I’ll demonstrate this on an example within a game where player interacts with enemy. Enemy Class contains two sub-classes Move and Speak, this is simplified example of course.

UML diagram:

Facade

 

 

 

 

 

 

 

 

 

 

 

 

 

Lets start with sub-classes. In this example I’m not passing any parameters into Facade.

First lets create Move Subclass that contains two methods each method returns a string.

internal class Move
{
  public string FindPlayer()
  {
     return "Finding player's location ";
  }

  public string MoveToPlayer()
  {
     return "Now I'm moving ";
  }
}

 internal keyword means that class is accessible from within the current assembly.

Second subclass will be very similar

internal class Speak
{
 public string SpeakToplayer()
 {
    return "Hi! How are You";
 }
}

 

Now lets implement the Facade Pattern into EnemyFacade Class.

class EnemyFacade
{
  Move a = new Move();
  Speak b = new Speak();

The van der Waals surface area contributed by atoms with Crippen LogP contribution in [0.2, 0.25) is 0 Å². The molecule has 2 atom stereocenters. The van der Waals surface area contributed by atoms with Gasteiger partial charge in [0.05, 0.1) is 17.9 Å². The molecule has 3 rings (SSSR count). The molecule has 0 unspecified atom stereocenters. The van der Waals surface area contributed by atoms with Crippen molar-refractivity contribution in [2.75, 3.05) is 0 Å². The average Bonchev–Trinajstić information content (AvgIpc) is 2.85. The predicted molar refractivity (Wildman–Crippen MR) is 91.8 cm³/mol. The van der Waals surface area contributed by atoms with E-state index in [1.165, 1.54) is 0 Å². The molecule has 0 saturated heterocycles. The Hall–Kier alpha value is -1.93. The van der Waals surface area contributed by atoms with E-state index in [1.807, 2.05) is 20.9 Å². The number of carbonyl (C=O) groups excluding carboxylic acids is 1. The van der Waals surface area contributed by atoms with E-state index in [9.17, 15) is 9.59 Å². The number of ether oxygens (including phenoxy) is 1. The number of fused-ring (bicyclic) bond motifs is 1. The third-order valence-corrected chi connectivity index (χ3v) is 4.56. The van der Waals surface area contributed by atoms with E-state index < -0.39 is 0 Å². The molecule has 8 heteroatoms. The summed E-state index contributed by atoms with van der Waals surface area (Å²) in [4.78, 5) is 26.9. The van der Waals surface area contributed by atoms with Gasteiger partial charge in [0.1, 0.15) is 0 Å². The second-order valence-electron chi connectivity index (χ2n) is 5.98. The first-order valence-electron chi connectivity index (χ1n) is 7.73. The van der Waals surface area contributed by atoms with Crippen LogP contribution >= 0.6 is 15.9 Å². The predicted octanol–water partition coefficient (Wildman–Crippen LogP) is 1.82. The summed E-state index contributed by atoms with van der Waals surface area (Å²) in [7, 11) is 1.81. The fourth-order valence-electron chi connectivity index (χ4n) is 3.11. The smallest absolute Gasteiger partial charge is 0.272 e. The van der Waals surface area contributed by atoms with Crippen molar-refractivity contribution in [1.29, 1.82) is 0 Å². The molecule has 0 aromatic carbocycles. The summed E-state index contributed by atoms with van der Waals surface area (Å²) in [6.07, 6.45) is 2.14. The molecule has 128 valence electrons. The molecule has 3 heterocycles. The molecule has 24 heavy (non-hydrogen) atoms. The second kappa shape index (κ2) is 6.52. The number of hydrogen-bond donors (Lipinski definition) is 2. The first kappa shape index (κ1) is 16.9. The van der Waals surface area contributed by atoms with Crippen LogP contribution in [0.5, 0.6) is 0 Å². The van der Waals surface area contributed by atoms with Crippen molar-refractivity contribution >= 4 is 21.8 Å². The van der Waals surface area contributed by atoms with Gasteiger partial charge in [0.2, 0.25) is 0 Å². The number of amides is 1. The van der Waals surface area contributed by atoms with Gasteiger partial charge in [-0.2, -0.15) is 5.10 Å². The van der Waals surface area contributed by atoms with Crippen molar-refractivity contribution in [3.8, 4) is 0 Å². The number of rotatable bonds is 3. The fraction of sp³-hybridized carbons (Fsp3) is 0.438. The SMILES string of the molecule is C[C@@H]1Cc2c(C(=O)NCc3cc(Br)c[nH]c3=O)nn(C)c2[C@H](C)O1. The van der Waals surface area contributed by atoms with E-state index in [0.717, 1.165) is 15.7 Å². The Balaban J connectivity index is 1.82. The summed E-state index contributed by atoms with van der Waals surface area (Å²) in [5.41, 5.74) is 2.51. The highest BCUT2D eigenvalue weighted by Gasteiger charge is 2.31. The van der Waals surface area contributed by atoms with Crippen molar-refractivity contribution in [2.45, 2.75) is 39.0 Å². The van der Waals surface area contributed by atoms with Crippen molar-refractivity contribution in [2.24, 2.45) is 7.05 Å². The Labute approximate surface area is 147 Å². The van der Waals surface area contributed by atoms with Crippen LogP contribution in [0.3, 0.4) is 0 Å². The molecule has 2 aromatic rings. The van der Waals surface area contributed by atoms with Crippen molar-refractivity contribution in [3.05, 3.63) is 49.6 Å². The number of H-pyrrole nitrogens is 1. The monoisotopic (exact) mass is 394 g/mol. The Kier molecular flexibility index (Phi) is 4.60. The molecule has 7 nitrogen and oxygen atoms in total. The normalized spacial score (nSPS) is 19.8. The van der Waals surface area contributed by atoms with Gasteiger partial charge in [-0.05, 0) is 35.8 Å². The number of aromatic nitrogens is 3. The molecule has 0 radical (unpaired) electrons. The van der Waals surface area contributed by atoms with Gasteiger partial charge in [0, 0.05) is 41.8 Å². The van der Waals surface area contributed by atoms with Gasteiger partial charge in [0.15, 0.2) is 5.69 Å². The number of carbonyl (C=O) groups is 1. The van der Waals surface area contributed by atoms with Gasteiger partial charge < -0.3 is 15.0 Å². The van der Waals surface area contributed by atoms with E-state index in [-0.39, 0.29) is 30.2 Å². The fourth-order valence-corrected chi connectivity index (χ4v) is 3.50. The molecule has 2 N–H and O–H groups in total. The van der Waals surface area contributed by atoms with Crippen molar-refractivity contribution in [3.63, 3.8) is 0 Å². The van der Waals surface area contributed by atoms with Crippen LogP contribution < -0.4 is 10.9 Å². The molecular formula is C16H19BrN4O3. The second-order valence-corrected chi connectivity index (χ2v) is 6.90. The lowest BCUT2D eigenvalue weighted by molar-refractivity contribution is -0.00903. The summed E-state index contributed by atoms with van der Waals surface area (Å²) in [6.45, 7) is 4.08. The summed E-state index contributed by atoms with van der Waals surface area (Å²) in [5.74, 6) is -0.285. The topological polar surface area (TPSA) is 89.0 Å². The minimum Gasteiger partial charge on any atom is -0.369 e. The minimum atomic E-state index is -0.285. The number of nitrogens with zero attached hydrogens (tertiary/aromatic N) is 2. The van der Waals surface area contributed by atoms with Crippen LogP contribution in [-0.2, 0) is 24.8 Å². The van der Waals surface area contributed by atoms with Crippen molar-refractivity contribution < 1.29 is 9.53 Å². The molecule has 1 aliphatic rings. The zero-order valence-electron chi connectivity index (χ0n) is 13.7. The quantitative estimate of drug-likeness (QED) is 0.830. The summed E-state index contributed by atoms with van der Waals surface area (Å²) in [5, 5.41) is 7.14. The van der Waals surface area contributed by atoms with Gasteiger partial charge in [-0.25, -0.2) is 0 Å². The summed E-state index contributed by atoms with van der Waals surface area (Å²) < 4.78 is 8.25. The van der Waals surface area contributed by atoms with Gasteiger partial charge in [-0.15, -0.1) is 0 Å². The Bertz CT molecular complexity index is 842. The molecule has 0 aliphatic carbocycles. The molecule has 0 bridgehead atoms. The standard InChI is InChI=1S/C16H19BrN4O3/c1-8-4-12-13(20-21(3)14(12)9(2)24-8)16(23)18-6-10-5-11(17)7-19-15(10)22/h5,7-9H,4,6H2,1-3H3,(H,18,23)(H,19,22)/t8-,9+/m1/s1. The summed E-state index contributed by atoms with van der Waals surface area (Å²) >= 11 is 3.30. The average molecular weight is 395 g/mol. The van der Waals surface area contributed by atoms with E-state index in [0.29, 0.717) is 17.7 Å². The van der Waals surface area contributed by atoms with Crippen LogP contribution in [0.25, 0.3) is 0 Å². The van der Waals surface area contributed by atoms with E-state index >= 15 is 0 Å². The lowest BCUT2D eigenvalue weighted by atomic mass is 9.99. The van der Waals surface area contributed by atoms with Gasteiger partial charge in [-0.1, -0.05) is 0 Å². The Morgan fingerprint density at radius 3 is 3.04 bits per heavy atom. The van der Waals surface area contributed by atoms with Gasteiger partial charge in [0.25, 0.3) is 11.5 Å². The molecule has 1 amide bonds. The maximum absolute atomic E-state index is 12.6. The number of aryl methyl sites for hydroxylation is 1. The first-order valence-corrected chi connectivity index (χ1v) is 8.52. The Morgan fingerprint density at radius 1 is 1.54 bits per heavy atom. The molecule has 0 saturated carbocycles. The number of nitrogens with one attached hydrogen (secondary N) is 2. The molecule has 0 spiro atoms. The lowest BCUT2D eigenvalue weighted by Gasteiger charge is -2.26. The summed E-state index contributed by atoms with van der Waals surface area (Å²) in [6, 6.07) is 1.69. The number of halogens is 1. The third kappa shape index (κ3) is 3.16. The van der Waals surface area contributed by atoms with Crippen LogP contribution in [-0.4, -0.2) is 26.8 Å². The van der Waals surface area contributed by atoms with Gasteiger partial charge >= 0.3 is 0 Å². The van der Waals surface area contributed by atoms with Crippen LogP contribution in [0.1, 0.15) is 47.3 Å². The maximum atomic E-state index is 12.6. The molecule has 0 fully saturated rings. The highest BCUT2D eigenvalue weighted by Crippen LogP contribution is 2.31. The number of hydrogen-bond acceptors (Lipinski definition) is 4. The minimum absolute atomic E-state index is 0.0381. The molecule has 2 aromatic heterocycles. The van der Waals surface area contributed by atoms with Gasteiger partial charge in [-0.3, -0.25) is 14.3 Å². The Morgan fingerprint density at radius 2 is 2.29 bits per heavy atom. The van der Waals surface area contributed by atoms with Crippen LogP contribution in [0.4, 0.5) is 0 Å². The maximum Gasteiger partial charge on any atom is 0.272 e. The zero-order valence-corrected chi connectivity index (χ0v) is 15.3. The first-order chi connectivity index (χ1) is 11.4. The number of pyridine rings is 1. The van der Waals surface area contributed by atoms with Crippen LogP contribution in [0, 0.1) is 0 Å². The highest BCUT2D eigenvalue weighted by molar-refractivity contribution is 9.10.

public void Interact()
  {
    Console.WriteLine(a.FindPlayer());
    Console.WriteLine(a.MoveToPlayer());
    Console.WriteLine(b.SpeakToplayer());
  }
}

You need to create instances of each subclass in order to call the methods. My methods returns string variable so i can print result straight to the console.

Last part of code will be our client class that  calls the Facade method.

class Program
{
  static void Main(string[] args)
  {
    EnemyFacade facade = new EnemyFacade();

    facade.Interact();
  }
}

 

I simplified this as much as i could. Idea behind the pattern is very simple. Client calls only one method, and he is not interested in all the methods running in the background. This pattern is extremely useful in larger programs. I hope you will find this useful, in next article you will learn another super useful structural design pattern called Adapter. Stay Awesome!